DateTime.Now);
      sb.AppendLine();
      sb.AppendFormat("      <description>{0}</description>", s);
      sb.AppendLine();
      sb.AppendLine("    </item>");
    }
    sb.AppendLine("  </channel>");
    sb.AppendLine("</rss>");
    return sb.ToString();
  }
}
class DataPull
{
  public Rss rss;
  DateTime dttm;
  SqlConnection conn;
  public DataPull()
  {
    rss = new Rss();
  }
  public void Execute()
  {
    string connstring =
      "Persist Security Info=False;uid=XXX;pwd=YYY;Initial Catalog=AAA;Server=BBB;";
    conn = new SqlConnection(connstring);
    conn.Open();
    DateTime dttm_start = DateTime.Now;
    string sql;
    sql = @"select count(1) from sales(nolock)";
    GetValue(sql,"Sales Made: {0}");
    sql = @"select sum(value) from sales(nolock)";
    GetValue(sql, "Sales Value: {0:c}");
    DateTime dttm_end = DateTime.Now;
    TimeSpan period = dttm_end-dttm_start;
    rss.AddFirst(
      String.Format("Details as at: {0:d/M/yyyy h:mm tt} ({1:0.0}s)",
        dttm_start, period.Milliseconds / 1000.0));
    conn.Close();
  }
  private void GetValue(string sql,string name)
  {
    rss.Add(String.Format(name, ExecuteScalar(sql)));
  }
  private object ExecuteScalar(string sql)
  {
    SqlCommand comm = new SqlCommand(sql, conn);
    return comm.ExecuteScalar();
  }
}
class Program
{
  static void Main(string[] args)
  {
    DataPull dp = new DataPull();
    dp.Execute();
    Console.WriteLine(dp.rss.Render());
  }
}

Once you've got your application that grabs your statistics for you, you'll want
to schedule it to run every half an hour, and redirect the output to a spot on your
web server. What i did, was to create a folder on the web server called '/rss', and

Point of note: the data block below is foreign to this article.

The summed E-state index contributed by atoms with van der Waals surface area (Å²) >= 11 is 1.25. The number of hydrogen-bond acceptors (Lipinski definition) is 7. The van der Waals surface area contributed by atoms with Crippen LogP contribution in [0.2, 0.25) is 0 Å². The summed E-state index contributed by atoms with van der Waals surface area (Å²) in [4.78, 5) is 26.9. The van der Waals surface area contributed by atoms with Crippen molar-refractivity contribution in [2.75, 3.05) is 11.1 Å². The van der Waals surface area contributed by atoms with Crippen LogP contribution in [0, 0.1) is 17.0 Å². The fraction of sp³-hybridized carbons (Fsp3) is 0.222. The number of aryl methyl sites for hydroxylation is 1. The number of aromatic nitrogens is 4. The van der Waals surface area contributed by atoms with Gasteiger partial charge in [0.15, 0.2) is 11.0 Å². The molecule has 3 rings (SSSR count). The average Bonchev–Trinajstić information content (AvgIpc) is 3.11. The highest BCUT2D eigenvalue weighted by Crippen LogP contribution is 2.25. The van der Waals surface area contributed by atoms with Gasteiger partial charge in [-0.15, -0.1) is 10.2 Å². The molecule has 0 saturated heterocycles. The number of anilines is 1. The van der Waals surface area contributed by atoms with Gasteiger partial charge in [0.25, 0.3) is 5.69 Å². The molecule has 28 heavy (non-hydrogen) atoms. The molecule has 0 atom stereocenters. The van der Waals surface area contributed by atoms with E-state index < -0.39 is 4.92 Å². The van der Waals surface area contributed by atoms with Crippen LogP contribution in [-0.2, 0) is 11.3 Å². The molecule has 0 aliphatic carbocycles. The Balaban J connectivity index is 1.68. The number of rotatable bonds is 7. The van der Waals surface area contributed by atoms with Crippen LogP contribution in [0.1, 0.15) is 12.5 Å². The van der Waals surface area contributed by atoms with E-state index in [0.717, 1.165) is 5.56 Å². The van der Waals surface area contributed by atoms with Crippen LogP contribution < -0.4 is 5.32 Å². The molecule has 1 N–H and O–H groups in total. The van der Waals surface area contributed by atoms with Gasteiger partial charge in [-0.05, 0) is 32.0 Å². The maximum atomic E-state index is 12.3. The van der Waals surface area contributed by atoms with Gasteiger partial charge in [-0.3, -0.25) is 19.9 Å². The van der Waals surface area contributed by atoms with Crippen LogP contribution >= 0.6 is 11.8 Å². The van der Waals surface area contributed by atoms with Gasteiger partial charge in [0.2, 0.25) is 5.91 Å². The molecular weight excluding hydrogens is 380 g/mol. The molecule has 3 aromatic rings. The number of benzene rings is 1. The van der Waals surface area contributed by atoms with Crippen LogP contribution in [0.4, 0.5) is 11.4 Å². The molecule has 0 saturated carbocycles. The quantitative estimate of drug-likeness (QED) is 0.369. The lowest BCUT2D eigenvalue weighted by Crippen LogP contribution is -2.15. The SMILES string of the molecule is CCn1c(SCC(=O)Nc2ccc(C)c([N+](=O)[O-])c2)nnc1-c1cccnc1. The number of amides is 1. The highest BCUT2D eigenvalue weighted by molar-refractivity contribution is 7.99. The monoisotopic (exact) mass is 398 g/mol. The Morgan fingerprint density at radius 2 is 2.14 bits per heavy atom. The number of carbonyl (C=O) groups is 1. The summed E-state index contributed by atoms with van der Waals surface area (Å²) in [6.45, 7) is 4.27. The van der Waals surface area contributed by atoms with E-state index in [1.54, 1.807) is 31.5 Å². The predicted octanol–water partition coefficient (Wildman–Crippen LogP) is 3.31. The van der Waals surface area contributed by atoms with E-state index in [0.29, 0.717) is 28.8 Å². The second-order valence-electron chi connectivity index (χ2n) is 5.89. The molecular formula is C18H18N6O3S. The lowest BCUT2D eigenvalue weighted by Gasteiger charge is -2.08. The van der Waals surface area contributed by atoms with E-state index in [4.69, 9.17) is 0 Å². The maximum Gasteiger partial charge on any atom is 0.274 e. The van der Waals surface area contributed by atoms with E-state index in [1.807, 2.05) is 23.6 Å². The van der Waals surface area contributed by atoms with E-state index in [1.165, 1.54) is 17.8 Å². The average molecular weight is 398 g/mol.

redirect the output from this program to the index.htm in that folder.

To get you started, here is a two line batch file that i made to do this:

c:\rssgenerator\rssgenerate.exe > c:\webroot\rss\index.tmp
copy /y c:\webroot\rss\index.tmp c:\webroot\rss\index.htm

And here is the command used to schedule this batch to run every 5 minutes:

schtasks /create /tn rss /ru system /sc minute /mo 5 /tr c:\rssgenerator\go.bat

Okay, you should now have an RSS feed being generated from your database every 5 minutes
with up-to-date statistics. Next you'll need an RSS reader, and just point it at your web server!

I personally install Yahoo widgets, and install the 'NewsStand' widget, because its simple, clean,
and can run in the background. Plus it looks good! Make sure to set it to update every 5 minutes. And you may have to play with Yahoo widget's proxy settings to make it work in an intranet like my situation.

Now all this is done from the perspective of an intranet, using SQL server and IIS
on Windows servers, but the general ideas will all transfer to a Unix/GNULinux setup too
with minor changes.

Drop me a line (or comment) and let me know if this idea works for you!

Thanks for reading! And if you want to get in touch, I'd love to hear from you: chris.hulbert at gmail.